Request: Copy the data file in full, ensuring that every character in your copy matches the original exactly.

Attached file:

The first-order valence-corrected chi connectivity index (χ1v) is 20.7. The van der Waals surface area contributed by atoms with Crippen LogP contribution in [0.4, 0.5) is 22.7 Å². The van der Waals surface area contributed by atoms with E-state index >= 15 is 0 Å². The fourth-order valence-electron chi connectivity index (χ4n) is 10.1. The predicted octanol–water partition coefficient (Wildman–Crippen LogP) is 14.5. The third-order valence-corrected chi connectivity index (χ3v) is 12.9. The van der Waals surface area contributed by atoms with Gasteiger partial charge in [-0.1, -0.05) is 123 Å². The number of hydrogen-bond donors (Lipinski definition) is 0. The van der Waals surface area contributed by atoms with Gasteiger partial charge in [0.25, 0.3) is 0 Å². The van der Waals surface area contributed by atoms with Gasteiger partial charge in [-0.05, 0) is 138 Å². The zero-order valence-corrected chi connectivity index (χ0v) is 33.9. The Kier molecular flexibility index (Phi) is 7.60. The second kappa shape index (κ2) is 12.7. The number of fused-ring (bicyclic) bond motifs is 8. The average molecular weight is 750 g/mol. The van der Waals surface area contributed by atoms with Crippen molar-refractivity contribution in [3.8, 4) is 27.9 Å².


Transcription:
The first-order valence-corrected chi connectivity index (χ1v) is 20.7. The van der Waals surface area contributed by atoms with Crippen LogP contribution in [0.4, 0.5) is 22.7 Å². The van der Waals surface area contributed by atoms with E-state index >= 15 is 0 Å². The fourth-order valence-electron chi connectivity index (χ4n) is 10.1. The predicted octanol–water partition coefficient (Wildman–Crippen LogP) is 14.5. The third-order valence-corrected chi connectivity index (χ3v) is 12.9. The van der Waals surface area contributed by atoms with Gasteiger partial charge in [-0.1, -0.05) is 123 Å². The number of hydrogen-bond donors (Lipinski definition) is 0. The van der Waals surface area contributed by atoms with Gasteiger partial charge in [0.25, 0.3) is 0 Å². The van der Waals surface area contributed by atoms with Gasteiger partial charge in [-0.05, 0) is 138 Å². The zero-order valence-corrected chi connectivity index (χ0v) is 33.9. The Kier molecular flexibility index (Phi) is 7.60. The second kappa shape index (κ2) is 12.7. The number of fused-ring (bicyclic) bond motifs is 8. The average molecular weight is 750 g/mol. The van der Waals surface area contributed by atoms with Crippen molar-refractivity contribution in [3.8, 4) is 27.9 Å².